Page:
News flash: The Yankees are winning the AL East. That’s a done deal. But the rest of the division? Not as easy to figure out. The Red Sox can’t string together three wins in a row, let alone get themselves back in the AL East race. Toronto’s pitching staff is auditioning for a role in an upcoming M*A*S*H* movie. Tampa Bay seems to be in one of those ruts where they just don’t have what it takes.
In other words — it’s July 8th and the Orioles are firmly alive and well in the American League East. They’re so alive, in fact, that it’s not out of the question that our beloved Birds might be legitimate wild card contenders come Labor Day.
I know, that’s as rare as summer temps in the 100′s in Baltimore. Oh, wait…
Anyway, it’s not a joking matter when the All Star Game approaches and the Orioles aren’t already cooked for the summer.
The next few weeks are going to be very interesting for the Orioles, for they’re about to enter unchartered territory. Since 1997, this team has never headed to the trading deadline with a legitimate chance to be a player in the post-season race. Sure, they got off to a great start in 2005 and were just 2.5 games back at the All-Star Game, but that edition of the Orioles was taking on water by mid-June and lumbered into the All-Star break with a collapse all but guaranteed.
This Orioles team, while also blemished with plenty of pot holes, looks much different to me than the Lee Mazzilli-managed squad of ’05. This team, for what it’s worth, looks like they actually want to win. The ’05 team was winning by accident. This team, even with no real left-fielder, no regular 3rd baseman, a bunch of guys at first base who are there only because they can’t play anywhere else, and a starting rotation in tatters…well…that sure sounds like a last place team — not a team on the verge of competing for a wild card spot in the American League. But that’s your 2012 Orioles. Full of question marks? Absolutely. In the race? You bet.
That’s the question.
Fourteen straight years of losing in Baltimore.
Bill Clinton was the President the last time we saw September baseball that mattered.
Yep, it’s been (such) a long time, as the band “Boston” once said.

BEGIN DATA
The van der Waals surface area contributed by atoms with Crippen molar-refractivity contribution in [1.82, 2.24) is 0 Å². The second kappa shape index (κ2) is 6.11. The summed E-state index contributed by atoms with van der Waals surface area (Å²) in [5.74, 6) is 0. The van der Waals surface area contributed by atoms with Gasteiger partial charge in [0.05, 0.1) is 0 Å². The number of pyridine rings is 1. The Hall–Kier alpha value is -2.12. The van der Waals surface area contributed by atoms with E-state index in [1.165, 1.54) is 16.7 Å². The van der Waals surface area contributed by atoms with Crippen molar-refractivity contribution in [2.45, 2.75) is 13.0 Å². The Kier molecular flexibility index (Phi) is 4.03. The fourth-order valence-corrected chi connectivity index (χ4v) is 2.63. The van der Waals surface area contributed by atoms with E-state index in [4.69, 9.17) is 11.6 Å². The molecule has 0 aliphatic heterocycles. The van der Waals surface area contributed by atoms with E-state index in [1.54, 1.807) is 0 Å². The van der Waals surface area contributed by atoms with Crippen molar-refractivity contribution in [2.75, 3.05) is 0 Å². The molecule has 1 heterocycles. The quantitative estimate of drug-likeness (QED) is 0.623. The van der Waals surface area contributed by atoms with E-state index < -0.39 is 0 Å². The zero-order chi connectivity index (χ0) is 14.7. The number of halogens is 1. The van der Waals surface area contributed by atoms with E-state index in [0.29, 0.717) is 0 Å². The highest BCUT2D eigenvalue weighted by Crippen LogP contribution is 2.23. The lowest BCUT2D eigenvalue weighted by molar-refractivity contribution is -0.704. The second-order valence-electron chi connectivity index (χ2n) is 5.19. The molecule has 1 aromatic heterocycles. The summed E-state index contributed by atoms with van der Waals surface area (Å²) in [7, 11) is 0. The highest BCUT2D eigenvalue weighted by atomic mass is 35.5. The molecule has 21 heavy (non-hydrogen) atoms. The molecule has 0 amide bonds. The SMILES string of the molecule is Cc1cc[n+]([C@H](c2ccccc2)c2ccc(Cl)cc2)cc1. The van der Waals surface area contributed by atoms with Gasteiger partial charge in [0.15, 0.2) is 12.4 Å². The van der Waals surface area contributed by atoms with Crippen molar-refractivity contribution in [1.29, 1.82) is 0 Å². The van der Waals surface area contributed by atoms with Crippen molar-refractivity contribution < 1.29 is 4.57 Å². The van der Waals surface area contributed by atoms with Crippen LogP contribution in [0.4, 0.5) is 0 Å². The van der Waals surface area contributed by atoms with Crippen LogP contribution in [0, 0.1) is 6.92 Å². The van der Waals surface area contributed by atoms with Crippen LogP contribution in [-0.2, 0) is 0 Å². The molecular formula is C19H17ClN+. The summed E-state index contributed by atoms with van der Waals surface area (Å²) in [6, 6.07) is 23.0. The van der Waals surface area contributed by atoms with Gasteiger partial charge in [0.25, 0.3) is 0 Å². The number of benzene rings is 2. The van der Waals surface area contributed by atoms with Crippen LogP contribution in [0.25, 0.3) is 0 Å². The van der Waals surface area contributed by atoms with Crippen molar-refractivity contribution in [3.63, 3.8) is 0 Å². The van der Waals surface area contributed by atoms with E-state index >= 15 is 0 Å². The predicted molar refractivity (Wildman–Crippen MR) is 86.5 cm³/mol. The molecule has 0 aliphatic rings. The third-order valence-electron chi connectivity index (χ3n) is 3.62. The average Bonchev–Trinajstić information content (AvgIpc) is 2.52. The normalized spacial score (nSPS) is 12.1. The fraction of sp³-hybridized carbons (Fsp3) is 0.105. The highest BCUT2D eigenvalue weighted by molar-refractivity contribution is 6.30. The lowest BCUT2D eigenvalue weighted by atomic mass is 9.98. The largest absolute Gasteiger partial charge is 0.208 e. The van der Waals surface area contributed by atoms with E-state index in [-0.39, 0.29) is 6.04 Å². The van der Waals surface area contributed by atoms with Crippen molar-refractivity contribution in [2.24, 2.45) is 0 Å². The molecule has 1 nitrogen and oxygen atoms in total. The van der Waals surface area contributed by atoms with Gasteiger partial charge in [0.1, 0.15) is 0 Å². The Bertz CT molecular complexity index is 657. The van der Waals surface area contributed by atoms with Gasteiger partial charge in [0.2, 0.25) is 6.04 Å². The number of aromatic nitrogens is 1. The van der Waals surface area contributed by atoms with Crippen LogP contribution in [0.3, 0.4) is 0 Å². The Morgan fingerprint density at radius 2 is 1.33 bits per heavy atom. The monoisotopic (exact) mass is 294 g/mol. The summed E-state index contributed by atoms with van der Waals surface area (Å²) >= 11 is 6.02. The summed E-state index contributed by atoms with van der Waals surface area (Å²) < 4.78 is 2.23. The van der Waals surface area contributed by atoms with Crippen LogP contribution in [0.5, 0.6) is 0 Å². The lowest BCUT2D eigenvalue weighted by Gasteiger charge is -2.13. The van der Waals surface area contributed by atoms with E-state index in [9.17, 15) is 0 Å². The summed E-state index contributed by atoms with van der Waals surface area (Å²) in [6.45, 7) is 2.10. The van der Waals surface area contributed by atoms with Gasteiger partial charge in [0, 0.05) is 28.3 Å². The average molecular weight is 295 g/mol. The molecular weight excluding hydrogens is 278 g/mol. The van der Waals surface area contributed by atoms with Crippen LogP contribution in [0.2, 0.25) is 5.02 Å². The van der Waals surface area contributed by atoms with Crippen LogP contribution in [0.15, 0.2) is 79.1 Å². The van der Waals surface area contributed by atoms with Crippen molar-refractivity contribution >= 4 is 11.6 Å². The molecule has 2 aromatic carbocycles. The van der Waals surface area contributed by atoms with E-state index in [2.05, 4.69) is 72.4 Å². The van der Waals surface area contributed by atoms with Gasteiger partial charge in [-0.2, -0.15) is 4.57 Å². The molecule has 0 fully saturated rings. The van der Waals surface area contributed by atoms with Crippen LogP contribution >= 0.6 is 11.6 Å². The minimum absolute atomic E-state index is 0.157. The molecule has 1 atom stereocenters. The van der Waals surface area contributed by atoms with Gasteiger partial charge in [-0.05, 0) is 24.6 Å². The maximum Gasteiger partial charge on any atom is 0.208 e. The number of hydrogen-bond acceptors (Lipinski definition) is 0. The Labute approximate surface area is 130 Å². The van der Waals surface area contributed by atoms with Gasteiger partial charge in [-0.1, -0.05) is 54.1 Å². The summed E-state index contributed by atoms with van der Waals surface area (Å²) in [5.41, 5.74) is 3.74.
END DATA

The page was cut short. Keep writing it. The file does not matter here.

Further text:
The next three weeks will be a great litmus test for the Orioles and their commitment – if it exists – to winning. Will they try and pry Zack Greinke from Milwaukee and bolster a pitching staff that sorely needs a high quality arm? What about Matt Garza or Ryan Dempster in Chicago? Would the Orioles give up whatever is necessary to get one of those two? How about another bat, preferably one that works when runners are on the bases?
Are the Orioles prepared to live life like the Yankees and Red Sox have lived it for the last decade or so? Are they ready to trade away a high-level prospect or two and gamble that such a move helps push them over the top and give their fans playoff baseball for the first time in 15 years? The Yankees and Red Sox are always nibbling at the deadline…mainly because they’re always in the hunt every July. But those two franchises rarely let a chance to improve get away without trying to get better. Lance Berkman didn’t exactly light it up for the Yanks a few years back, but it was a good thought at the time. Sometimes those moves work, sometimes they don’t.
The Orioles are not a gambling franchise. The owner certainly feels much more comfortable holding on to what he has rather than raising the ante and making the game more interesting. And we all know, in Baltimore at least, money is always the final question when any type of move is considered.
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